Rinse the soy beans, put them in the soaking water, and leave in the refrigerator for a day.
Pulverize the soaked soy beans in several batches until the soy beans are finely blended. If you don't blend them well enough, you'll end up with lots of okara, and the tofu may be crumbly.
Bring the ☆ additional water to a boil in a large pot, then add the blended soy beans from Step 2. Simmer it for 7 minutes over low heat while keeping an eye on the pot to make sure that it doesn't boil over. While it simmers, stir it up from the bottom using a wooden spoon.
Put a sieve or strainer over a pot or bowl, and line it with a double layer of cotton gauze. Add the Step 3 mixture 1/3 at a time, and press out the liquid until there's no more left in the cloth. It's hot, so use a wooden spatula while pressing.
After you've pressed out 2-3 batches, cool your hands under cold water, and then thoroughly squeeze out the last drop with your hands. The pulp left in the cloth is called "okara". Pressing out the liquid is the hardest part of the process.
I got 600g of delicious looking okara If you use a coarse mesh cloth instead of fine gauze, you'll get 530g of okara that looks even nicer!
Put the magnesium chloride in water, lightly mix to dissolve, and let sit for a while.
Warm up the soy milk that you strained in Step 5 to 70-80 °C. Turn off the heat when a film (yuba) is just about to form on the surface (or has just formed).
Stir the nigari (magnesium chloride) into the warmed soy milk from Step 8, lightly stir with a spoon, and leave it for a while. It will separate as shown in the photo.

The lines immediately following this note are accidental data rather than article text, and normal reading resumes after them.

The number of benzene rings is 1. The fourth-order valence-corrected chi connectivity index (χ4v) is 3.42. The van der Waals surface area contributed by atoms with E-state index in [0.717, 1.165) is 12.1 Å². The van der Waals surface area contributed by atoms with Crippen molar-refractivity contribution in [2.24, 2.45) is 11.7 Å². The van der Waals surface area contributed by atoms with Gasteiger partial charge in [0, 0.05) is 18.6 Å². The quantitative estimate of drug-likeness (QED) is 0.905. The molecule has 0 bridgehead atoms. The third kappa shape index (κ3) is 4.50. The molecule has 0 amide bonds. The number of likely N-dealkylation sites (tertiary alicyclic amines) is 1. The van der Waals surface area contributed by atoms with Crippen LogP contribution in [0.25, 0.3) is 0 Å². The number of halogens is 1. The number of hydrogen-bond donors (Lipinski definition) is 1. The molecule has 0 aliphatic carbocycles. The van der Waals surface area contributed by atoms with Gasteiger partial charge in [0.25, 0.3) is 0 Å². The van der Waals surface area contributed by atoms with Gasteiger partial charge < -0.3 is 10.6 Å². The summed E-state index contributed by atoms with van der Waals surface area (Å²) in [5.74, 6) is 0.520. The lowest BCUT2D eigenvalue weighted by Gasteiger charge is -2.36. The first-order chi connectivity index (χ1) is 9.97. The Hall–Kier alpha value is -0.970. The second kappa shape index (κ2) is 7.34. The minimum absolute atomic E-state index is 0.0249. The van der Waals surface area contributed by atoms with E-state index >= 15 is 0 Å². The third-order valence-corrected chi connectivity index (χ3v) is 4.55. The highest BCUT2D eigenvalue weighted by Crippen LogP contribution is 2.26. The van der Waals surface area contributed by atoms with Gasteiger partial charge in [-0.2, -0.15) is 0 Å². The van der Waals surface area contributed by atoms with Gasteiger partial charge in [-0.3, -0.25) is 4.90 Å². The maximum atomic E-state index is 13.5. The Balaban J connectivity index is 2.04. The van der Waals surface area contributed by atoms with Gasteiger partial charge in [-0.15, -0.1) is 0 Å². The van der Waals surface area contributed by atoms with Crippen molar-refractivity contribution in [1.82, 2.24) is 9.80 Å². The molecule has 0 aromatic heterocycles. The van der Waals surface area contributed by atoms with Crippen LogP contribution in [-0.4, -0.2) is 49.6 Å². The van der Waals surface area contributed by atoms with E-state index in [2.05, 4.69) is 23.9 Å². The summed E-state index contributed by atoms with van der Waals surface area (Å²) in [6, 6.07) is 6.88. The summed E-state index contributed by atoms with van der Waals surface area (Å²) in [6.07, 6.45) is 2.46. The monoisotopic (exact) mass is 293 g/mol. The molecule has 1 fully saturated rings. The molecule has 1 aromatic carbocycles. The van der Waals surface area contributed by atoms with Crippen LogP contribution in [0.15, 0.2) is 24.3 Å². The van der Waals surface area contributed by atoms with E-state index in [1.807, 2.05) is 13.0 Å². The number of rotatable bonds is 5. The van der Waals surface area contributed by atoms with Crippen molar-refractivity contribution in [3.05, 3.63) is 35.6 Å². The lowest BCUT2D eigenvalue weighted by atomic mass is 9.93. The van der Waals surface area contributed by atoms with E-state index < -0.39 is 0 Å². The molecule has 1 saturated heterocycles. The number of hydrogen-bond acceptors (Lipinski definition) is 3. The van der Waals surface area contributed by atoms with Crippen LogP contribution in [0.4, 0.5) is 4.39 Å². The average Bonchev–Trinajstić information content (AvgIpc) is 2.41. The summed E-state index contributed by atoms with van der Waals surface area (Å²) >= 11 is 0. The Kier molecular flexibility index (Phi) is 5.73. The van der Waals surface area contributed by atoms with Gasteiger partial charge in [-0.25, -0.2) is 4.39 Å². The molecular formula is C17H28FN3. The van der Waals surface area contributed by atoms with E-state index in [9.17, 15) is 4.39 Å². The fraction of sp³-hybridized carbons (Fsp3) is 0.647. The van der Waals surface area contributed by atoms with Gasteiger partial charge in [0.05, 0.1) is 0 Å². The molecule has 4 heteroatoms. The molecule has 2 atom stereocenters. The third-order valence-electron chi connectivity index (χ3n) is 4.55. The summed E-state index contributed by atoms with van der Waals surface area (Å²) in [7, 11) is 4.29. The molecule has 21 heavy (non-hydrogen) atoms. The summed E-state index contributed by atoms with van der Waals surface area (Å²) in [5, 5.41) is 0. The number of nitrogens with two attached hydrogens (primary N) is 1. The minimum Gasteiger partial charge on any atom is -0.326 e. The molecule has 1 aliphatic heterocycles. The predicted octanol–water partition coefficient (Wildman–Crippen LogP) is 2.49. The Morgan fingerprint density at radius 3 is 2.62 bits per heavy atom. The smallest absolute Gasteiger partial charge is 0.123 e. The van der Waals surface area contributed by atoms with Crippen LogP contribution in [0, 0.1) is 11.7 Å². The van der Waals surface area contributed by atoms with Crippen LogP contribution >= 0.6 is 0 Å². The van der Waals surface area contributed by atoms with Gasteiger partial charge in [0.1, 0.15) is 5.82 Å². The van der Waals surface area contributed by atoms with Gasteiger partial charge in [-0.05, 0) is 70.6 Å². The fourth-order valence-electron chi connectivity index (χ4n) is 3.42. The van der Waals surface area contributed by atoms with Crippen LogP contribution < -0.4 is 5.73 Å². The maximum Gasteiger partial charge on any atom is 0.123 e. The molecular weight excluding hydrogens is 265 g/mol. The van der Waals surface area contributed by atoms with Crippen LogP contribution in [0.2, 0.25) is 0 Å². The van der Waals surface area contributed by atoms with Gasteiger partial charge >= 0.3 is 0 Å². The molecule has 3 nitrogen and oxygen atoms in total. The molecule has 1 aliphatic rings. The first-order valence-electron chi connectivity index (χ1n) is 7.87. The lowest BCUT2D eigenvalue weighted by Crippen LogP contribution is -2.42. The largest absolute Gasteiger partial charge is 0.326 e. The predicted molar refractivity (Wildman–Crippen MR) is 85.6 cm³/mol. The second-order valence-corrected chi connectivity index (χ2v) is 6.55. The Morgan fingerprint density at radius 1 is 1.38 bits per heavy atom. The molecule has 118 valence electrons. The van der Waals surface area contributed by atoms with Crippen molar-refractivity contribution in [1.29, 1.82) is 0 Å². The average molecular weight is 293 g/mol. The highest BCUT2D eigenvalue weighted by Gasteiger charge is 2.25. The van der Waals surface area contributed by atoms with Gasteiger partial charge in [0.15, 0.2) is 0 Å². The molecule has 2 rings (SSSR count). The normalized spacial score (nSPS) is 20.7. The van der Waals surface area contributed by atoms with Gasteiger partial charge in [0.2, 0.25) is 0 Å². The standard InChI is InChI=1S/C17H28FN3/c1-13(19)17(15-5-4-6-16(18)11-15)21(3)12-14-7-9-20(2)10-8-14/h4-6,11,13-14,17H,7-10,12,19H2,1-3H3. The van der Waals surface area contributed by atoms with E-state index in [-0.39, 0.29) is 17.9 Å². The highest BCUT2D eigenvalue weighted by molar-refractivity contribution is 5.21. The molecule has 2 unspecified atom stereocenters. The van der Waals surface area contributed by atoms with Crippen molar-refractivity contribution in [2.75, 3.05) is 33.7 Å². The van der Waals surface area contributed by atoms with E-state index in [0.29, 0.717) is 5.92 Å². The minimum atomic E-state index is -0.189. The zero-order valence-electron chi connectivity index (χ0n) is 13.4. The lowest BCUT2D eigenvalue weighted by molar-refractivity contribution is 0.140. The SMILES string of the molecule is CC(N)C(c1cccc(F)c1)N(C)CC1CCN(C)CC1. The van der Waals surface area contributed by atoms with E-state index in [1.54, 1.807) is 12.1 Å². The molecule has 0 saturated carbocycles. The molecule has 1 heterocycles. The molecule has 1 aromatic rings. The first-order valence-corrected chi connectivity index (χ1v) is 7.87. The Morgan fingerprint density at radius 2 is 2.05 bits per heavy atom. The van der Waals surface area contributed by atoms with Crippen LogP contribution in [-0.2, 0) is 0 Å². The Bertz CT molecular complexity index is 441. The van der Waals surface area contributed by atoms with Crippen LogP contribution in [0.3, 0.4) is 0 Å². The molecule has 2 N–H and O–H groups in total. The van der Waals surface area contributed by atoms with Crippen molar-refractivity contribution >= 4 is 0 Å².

When it starts to separate, cover with a lid and let it sit for 15 minutes.
Put a sieve or strainer on another pot, line it with cotton gauze, and carefully pour in the Step 10 liquid.
When a lot of the moisture has drained off as shown in the photo, wrap the gauze around its contents, and squeeze it very gently, making sure the contents don't spill out. Push the tofu to the center of the cloth as you wrap the cloth around it.
Put the filtered product wrapped in gauge into an appropriately sized container, then place it upside down on top of a drum sieve or flat sieve. Do this over a plate to catch the liquid that may drip out.
Put the whole thing in the refrigerator to chill. Once the tofu sets, take it out of the cotton gauze, and leave it in cold water for a while to leech out the nigari. Now you can enjoy it.
Eat the tofu within 2 days or so. Change the water it's soaking in once a day.
Story Behind this Recipe
I can't buy good tasting tofu, so using other user's recipes as reference, I came up with a recipe for an easy-to-make amount for a lazy person, such as myself.
When pulverizing the soy beans in the blender, divide it into 2 or 3 batches. Use a large pot to cook them, to prevent them from boiling over. When adding the coagulant, the soy milk will not set if it's too cold! The final result will be much smoother if you use a coarse mesh cloth rather than cotton gauze.